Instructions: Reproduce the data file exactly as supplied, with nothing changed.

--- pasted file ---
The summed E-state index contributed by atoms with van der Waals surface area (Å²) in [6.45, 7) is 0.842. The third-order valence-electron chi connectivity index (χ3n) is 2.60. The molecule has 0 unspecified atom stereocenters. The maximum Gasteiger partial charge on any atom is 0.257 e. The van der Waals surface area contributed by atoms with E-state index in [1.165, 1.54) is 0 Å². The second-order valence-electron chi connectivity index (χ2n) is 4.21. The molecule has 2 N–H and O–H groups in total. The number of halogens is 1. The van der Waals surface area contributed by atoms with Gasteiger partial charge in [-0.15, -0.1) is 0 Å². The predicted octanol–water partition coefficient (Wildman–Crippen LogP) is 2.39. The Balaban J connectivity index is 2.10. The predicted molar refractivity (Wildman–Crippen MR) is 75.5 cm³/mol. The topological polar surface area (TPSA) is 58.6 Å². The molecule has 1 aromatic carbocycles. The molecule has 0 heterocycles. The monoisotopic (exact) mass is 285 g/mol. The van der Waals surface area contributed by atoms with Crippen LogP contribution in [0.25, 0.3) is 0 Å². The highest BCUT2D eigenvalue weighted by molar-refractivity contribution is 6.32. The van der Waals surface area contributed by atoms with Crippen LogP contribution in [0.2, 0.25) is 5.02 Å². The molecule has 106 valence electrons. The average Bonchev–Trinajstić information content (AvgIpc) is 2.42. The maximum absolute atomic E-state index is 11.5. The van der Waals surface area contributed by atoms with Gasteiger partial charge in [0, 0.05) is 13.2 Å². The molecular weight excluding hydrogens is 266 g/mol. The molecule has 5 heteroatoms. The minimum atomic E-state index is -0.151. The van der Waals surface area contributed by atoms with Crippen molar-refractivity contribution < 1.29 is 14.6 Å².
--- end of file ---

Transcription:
The summed E-state index contributed by atoms with van der Waals surface area (Å²) in [6.45, 7) is 0.842. The third-order valence-electron chi connectivity index (χ3n) is 2.60. The molecule has 0 unspecified atom stereocenters. The maximum Gasteiger partial charge on any atom is 0.257 e. The van der Waals surface area contributed by atoms with E-state index in [1.165, 1.54) is 0 Å². The second-order valence-electron chi connectivity index (χ2n) is 4.21. The molecule has 2 N–H and O–H groups in total. The number of halogens is 1. The van der Waals surface area contributed by atoms with Gasteiger partial charge in [-0.15, -0.1) is 0 Å². The predicted octanol–water partition coefficient (Wildman–Crippen LogP) is 2.39. The Balaban J connectivity index is 2.10. The predicted molar refractivity (Wildman–Crippen MR) is 75.5 cm³/mol. The topological polar surface area (TPSA) is 58.6 Å². The molecule has 1 aromatic carbocycles. The molecule has 0 heterocycles. The monoisotopic (exact) mass is 285 g/mol. The van der Waals surface area contributed by atoms with Crippen LogP contribution in [0.25, 0.3) is 0 Å². The highest BCUT2D eigenvalue weighted by molar-refractivity contribution is 6.32. The van der Waals surface area contributed by atoms with Crippen LogP contribution in [0.2, 0.25) is 5.02 Å². The molecule has 106 valence electrons. The average Bonchev–Trinajstić information content (AvgIpc) is 2.42. The maximum absolute atomic E-state index is 11.5. The van der Waals surface area contributed by atoms with Gasteiger partial charge in [0, 0.05) is 13.2 Å². The molecular weight excluding hydrogens is 266 g/mol. The molecule has 5 heteroatoms. The minimum atomic E-state index is -0.151. The van der Waals surface area contributed by atoms with Crippen molar-refractivity contribution < 1.29 is 14.6 Å².